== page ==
Pharmacy teams were also able to request support for clinically extremely vulnerable patient and other isolated, vulnerable people.
Requests for support from the NHS Volunteer Responders could be submitted via:
- the patient referral form: goodsamapp.org/NHSreferral;
- the GoodSam app; or
- the RVS telephone call centre – 0808 196 3382.
Important considerations when volunteers were used to undertake work on your behalf
When an employed delivery driver delivers prescriptions for a pharmacy, the contractor holds responsibility for these employees, and they are appropriately trained and are covered by professional indemnity insurance as part of their work for the pharmacy.
When carers, friends, relatives and neighbours collect prescriptions and purchase OTC medicines from a pharmacy on behalf of patients, they have been selected by the patient to act on their behalf and will be individuals they trust and those with whom they have a family, professional or neighbourly relationship.
The new group of volunteers that supported delivery of prescriptions to patients during the pandemic are different to the above groups. The individuals concerned are not chosen by the patient or member of the public; it is the volunteer service that is chosen, not the person who will deliver the medicine.
While it remained for a patient to make their own decisions and choose their own volunteer, isolated people in some circumstances, had little choice but to use such volunteers and trust that the Government and community pharmacy had made the necessary checks for them.
The majority of people volunteering will be reasonable, trustworthy, safe and public-spirited individuals who wish to assist others in their community at this time of need. It was not with the majority that the concerns lie; it was with the minority of individuals who may seek to exploit those who were isolated and dependent on others for help, or simply be careless as to their safety or their personal information.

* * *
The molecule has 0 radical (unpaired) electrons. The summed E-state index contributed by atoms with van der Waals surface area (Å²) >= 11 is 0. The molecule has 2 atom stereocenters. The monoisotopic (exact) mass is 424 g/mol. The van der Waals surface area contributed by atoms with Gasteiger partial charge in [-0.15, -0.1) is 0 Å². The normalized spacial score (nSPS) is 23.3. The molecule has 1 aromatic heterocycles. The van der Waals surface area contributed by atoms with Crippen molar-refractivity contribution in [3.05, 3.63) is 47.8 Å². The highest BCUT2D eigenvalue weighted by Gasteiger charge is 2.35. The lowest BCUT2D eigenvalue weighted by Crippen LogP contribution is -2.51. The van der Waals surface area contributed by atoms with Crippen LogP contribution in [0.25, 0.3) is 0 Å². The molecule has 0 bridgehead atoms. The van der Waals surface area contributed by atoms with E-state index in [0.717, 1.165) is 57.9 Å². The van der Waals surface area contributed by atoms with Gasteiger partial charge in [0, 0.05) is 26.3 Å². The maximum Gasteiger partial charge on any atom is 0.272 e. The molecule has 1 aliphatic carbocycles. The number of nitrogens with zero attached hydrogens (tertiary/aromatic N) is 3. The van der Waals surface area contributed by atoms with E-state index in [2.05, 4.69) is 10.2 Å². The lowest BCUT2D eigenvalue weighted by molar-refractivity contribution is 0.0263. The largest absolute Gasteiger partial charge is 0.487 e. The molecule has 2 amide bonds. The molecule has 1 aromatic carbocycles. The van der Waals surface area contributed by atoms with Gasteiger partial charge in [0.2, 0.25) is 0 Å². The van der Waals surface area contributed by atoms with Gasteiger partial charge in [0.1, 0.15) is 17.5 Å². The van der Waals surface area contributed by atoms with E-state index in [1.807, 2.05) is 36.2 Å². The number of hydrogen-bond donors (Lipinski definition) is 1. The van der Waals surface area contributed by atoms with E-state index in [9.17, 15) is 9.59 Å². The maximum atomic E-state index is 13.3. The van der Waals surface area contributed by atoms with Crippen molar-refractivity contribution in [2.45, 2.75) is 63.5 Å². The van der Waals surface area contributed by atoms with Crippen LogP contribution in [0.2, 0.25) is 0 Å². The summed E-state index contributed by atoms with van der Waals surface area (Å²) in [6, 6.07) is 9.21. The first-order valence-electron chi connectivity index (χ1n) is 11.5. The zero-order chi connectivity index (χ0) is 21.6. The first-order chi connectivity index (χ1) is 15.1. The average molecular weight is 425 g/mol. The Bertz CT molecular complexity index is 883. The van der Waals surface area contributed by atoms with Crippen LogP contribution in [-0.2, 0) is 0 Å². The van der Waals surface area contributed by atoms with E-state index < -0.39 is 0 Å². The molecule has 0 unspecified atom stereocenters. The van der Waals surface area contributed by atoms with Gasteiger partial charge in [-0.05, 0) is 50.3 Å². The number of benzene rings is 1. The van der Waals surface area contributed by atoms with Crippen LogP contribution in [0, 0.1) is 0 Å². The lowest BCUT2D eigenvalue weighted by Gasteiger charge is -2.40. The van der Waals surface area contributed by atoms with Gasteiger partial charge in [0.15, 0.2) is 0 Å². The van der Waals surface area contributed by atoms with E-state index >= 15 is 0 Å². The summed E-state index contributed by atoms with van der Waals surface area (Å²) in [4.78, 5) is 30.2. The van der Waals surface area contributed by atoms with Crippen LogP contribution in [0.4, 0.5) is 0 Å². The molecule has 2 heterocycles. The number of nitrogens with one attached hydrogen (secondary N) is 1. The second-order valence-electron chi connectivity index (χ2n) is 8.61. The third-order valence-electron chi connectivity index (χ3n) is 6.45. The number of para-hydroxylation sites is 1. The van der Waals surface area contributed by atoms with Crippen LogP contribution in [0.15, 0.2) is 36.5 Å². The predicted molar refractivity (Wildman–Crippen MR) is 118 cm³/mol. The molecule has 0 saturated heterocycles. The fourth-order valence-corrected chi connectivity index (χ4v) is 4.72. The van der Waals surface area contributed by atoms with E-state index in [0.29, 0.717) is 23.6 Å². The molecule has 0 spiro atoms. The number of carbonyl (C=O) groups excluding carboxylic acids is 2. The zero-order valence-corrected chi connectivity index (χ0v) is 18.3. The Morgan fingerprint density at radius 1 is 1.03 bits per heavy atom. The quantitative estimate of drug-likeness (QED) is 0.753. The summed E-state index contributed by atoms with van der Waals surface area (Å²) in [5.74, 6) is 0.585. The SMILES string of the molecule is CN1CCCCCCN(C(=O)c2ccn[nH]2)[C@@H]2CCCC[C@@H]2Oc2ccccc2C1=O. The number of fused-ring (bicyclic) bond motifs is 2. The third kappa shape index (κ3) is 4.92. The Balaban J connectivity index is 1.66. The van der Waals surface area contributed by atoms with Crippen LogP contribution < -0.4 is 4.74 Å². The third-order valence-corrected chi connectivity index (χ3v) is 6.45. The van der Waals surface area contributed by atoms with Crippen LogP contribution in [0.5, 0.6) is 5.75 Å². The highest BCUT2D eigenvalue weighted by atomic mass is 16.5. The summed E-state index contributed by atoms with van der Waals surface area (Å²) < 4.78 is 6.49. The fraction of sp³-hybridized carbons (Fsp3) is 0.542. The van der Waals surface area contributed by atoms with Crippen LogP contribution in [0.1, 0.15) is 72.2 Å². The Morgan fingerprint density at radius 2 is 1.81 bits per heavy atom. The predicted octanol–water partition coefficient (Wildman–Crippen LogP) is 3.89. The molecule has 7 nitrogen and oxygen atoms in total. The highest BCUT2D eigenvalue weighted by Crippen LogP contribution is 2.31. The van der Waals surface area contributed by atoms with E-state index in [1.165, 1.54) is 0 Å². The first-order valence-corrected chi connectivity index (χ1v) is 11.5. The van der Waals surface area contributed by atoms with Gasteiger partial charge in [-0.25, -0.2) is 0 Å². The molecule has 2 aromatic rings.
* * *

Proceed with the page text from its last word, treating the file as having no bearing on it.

Consequently, PSNC advised that, where the pharmacy was directly involved in the selection or request process for a volunteer, for example, booking a delivery driver for an afternoon or requesting an NHS Volunteer Responder via the GoodSam app to deliver a prescription to a shielded patient, there is an obligation to ensure that the individual is appropriate for the role, in skills and competence, and that other checks have been made, such as the individual having had a recent Disclosure and Barring Service (DBS) check.
In relation to the Terms of Service requirement to ensure eligible patients can have their prescriptions delivered, NHSE&I agreed to PSNC’s recommendation that the pharmacist has the right to reject a volunteer if they believe they were not an appropriate person to deliver medicines to the patient. This meant that if, following the advice above that checks should be made on volunteers selected or requested by the contractor, they decided that the volunteer was not an appropriate person to deliver medicines to a patient, the pharmacist has the right to reject the volunteer. In this circumstance, the contractor could then seek another appropriate volunteer to deliver the prescription to the patient or they could determine that it was necessary for the delivery to be undertaken directly by the pharmacy, utilising the Advanced service.
Other matters, such as indemnity insurance need to be considered by contractors in relation to the use of volunteers and further guidance from other bodies should be read and acted upon before selecting and using volunteers to deliver prescriptions on behalf of a pharmacy.
Further guidance is available from:
Volunteers and Controlled Drugs
Where a contractor decides to use volunteers to deliver prescriptions on their behalf, they should not deliver Schedule 2 and 3 Controlled Drugs and pharmacists should use their professional judgement to determine whether it is appropriate for a volunteer to deliver Schedule 4 or 5 Controlled Drugs.
Practical advice on making deliveries to all patients during the pandemic